Judy is an almost too-perfect example of the kind of biopic in dire need of a quick death. Every awards season, some 20th-century icon is given the prestige treatment — a marketing campaign hinging on a transformative lead performance to generate Oscar buzz with a safe director like Stephen Frears at the helm. It’ll be your grandparents’ favorite film of the year and maybe even nab that Best Actor / Actress award if the competition is lacking. (See recent examples like The Theory of Everything and Bohemian Rhapsody). These are not good movies, but they somehow succeed through sheer force of their marketing; audiences are enamored before they’ve even seen them. 

Judy’s biggest problem is the same one that plagues the worst biopics. Director Rupert Goold and screenwriter Tom Edge can’t find a compelling story to tell about acting / singing phenom Judy Garland (played here by Renée Zellweger), who is herself an undeniably compelling specter of Hollywood’s Golden Age. But the film isn’t interested in Garland as a character; it chooses instead to paint her as a larger-than-life victim of Evil MGM Executives, never giving her an inner life. Tragedy can only have an impact if we actually, well, know who we’re watching. For a film obsessed with exploring Garland’s drug-addled foibles, Judy never quite feels human.

The majority of the film follows Garland in her mid-40s during a London tour that ultimately ended with her getting fired and then dead from an overdose in quick succession. An early montage in America quickly establishes her reason for touring in London: she’s almost out of work, dragging her kids along to perform in low-rent clubs and in serious financial straits. With a strong fan base in London still willing to house her in extravagant ballrooms, an overseas tour seems the best career solution.

From there, Judy doesn’t have much in the way of plot, only rather repetitive sequences of biopic cliches — and boy, do we get ‘em all. The scene where Garland, despite being in a total trainwreck state, brings down the house with an unexpectedly moving performance? You bet. The inevitable moment where Garland’s too drunk to perform and humiliates herself on stage? Of course. The new spouse who ends up being a money-grubbing douchebag? Yup. Tearful phone calls to her children that hang with that ominous undertone of being one of their final interactions? Sure!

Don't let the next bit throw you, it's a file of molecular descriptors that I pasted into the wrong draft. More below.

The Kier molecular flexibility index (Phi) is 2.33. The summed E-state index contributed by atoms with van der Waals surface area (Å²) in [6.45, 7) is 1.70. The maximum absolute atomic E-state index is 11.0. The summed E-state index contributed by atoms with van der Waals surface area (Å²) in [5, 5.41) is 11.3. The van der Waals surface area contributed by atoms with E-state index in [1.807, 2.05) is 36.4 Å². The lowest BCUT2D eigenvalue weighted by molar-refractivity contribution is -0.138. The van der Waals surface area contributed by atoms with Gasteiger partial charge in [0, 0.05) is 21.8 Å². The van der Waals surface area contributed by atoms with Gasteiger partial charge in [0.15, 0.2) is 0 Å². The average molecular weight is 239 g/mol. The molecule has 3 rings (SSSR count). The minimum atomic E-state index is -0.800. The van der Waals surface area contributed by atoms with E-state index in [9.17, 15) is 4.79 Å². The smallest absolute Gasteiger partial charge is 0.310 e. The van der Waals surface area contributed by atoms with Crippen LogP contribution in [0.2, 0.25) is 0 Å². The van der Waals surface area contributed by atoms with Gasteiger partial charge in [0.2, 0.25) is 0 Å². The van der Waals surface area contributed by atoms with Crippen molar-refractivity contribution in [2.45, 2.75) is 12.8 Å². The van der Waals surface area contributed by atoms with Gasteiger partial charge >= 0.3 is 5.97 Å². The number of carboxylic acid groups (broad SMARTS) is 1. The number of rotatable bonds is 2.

The most cringeworthy moments, by far, come in the flashbacks, where we’re witness to young Judy’s (Darci Shaw) egregious abuse at the hands of such people such as MGM head Louis B. Mayer (alleged to not only be a control freak, but to have sexually assaulted Garland when she was a child). What happened to Garland in her youth is no doubt unforgivable, a trend whose ripple effects can still be felt in a post-Weinstein entertainment industry. But Judy lacks the craft to depict a subject as heavy as child abuse with any sort of conviction. 

Filmed in a faux-Technicolor palette to recall the starring vehicles of her youth, the flashbacks are executed in extremely clunky fashion, with overwrought dialogue and an obnoxiously melodramatic score robbing the backstory of any emotional weight. The scenes themselves, with mustache-twirling studio execs feeding the child star pills and denying her food, would be outright hilarious if they weren’t rooted in genuine tragedy. 

Of course, if Judy is going to make any cultural impact, the discussion will start and end with Zellweger’s turn as Garland. The performance itself is perfectly fine, hindered more by the lack of characterization in the script than any choices made by the actress herself. Ultimately, it comes off as a cross between a convincing impression and, in more melodramatic moments, Ellen Burstyn tweakin’ out in Requiem for a Dream. A Best Actress nom is inevitable and, after Rami Malek’s win last year, should merely warrant indifference as opposed to outrage. 

When David Fincher directed the decade’s best biopic, 2010’s The Social Network, he used real-life human / lizard hybrid Mark Zuckerberg as a jumping-off point for a Shakespearean drama of uneasy alliances and betrayal. The real-life figure was equally matched by the powerful themes at the story’s center. Judy is yet another genre entry that seems to forget this entirely, thinking it can coast by on an impressive impersonation and a hollow screenplay. Maybe the best way to honor Garland’s memory would be to skip this entirely, and rewatch The Wizard of Oz or A Star is Born.